5 Pieces of Equipment Every Professional Hunter Should Own02/11/2021
Although the exact equipment you need depends on the species you’ll hunt, local weather and environmental conditions, the weapons you prefer and your location, there are many staple items every professional hunter should always have at hand. Here are the top five essentials you should always have with you on every hunt.
1. Hunting Knife
A quality hunting knife can be one of the most versatile tools at your disposal. Yet, with so many different types, models and price ranges available, choosing the right knife for you can be as challenging as choosing the right guns, bows or ammunition. While you may occasionally use it to cut wood for making campfire kindling or open canned food, the primary purpose of a hunting knife is to cut and field dress hunting game.
Choose a full-tang fixed-blade knife instead of a folding model. Although fixed blades are less portable, they are also much simpler and more robust, possessing fewer mechanical points of failure. Match the knife’s length to the size of the animal you intend to hunt; the longer the blade, the better suited it is for cutting and skinning larger animals. Last, pay attention to your blade’s steel type. High-quality steel alloys, such as vanadium steel (e.g., S30V), stainless steel (154CM, 440C) or carbon steel (1095), are highly desirable for their durability and sharpness.
Deer are crepuscular animals, so they are the most active at dawn and dusk. Under periods of intense hunting pressure, they may even temporarily become nocturnal. Due to the deer’s feeding and mating behaviors, you are most likely to see and shoot a deer under low-light conditions. A quality flashlight is the best way to avoid tracking and dressing the deer in the dark. Choose a model capable of producing 300 to 900 lumens: bright enough to let you see the deer clearly without turning into a searchlight, potentially spooking animals and disturbing other hunters.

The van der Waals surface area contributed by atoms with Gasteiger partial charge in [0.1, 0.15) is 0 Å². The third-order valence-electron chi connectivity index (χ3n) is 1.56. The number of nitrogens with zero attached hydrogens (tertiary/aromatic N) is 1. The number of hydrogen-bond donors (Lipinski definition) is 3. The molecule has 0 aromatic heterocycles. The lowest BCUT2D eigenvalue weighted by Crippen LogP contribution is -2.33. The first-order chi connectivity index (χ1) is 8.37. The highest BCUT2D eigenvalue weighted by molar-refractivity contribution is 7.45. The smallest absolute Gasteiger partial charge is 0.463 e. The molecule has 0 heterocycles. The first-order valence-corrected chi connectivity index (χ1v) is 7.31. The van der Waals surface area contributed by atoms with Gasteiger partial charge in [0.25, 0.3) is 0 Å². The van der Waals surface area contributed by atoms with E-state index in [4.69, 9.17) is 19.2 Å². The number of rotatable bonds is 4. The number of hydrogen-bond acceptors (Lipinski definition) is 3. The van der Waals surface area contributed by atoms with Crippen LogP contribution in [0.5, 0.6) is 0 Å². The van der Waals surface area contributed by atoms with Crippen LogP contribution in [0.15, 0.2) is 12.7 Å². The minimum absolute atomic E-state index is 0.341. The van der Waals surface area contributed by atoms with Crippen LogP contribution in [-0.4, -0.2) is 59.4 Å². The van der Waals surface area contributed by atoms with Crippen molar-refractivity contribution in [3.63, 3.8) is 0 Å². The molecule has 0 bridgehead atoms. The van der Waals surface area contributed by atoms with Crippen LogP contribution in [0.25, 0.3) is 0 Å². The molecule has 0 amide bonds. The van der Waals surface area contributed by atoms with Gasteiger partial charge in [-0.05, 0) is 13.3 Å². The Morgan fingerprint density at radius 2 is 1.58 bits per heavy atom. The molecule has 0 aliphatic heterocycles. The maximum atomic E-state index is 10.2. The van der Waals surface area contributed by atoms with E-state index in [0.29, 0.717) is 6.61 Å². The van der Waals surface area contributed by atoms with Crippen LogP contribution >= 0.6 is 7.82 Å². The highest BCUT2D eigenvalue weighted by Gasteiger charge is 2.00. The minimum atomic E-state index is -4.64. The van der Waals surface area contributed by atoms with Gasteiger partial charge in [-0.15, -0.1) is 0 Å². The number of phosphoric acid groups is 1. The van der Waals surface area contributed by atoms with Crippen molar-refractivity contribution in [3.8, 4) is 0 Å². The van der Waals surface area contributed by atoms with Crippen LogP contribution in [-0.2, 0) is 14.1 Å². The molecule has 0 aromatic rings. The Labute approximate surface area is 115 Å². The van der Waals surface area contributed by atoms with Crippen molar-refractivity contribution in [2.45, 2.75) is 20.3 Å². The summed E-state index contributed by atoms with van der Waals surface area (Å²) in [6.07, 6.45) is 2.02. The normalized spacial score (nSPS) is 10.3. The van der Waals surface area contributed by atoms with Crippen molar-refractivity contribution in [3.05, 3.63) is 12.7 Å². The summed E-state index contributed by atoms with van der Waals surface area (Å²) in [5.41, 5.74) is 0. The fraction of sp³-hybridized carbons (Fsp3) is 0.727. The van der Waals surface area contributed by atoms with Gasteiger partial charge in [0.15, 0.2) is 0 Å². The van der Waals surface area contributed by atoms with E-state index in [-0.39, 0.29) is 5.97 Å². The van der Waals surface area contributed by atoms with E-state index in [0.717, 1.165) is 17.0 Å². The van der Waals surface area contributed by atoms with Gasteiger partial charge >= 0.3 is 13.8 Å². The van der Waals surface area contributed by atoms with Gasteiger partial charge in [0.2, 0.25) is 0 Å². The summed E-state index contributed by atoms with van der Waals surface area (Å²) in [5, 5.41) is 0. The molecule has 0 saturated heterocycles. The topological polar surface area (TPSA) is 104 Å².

3. Hunting Blind
Hunting blinds offer undeniable advantages to the deer hunter, including concealment, an improved vantage point and shelter in inclement weather for longer hunting sessions. Assuming you have brushed it in and allowed the local wildlife to get used to its presence,a quality ground blind keeps you hidden better than any other hunting method. You can even select a hunting blind type that fits your preferences and hunting style.
If you like to move frequently and need something light and portable, the Hunting Camouflage Net is perfect. When it’s time to change your location, you can fold it up and carry the curtain in your backpack, which is perfect for staying on the move. You may prefer to use a more classic design to scout out the perfect hunting spot, such as a Portable Camouflage Tarp. This hunting blind allows you to see without being seen in complete comfort.
4. First Aid Kit
If you’re used to being outdoors, you know how easy it is to get minor cuts, scrapes or the occasional sprained ankle. A professional hunter should always keep a first aid kit appropriate for the location. Carrying first aid isn’t just about preparedness; it may mean the difference between life and death, either for you or a fellow hunter. An essential hunting first aid kit should contain the following:
- Powder-free, medical-grade nitrile gloves
- Adhesive bandages
- Butterfly bandages
- Painkillers (ibuprofen)
- Gauze: pads and rolls
- Antibiotic cream
- Antibacterial ointment
- Antiseptic wipes
- Blister treatment cream
- SAM splint
Add items to adapt your first aid kit to local conditions and environments. For example, if you hunt in Alaska during the cold seasons, you may want to supplement this list with items such as a personal locator beacon, hand warmers and frostbite treatment essentials.
5. Hunting Rope
All professional deer hunters know how critical a good hunting rope is to a successful day in the field. You can use this versatile tool for a multitude of purposes, including:
- Tying and dragging a downed deer to a field dressing location
- Hanging the deer up to make it easier to field dress
- Using it as a towing rope (ideal if you use an ATV or an offroad truck)
- Lifting equipment into an elevated place
- As a survival tool, for example, making a makeshift splint
When shopping for hunting rope, there is a huge variety of fibers and materials available. Prioritize outdoor ropes made of high-strength synthetic fibers, such as nylon (e.g., paracord), polyester or Kevlar. These materials have the durability required to drag animals and support heavy weights without snapping or abrading.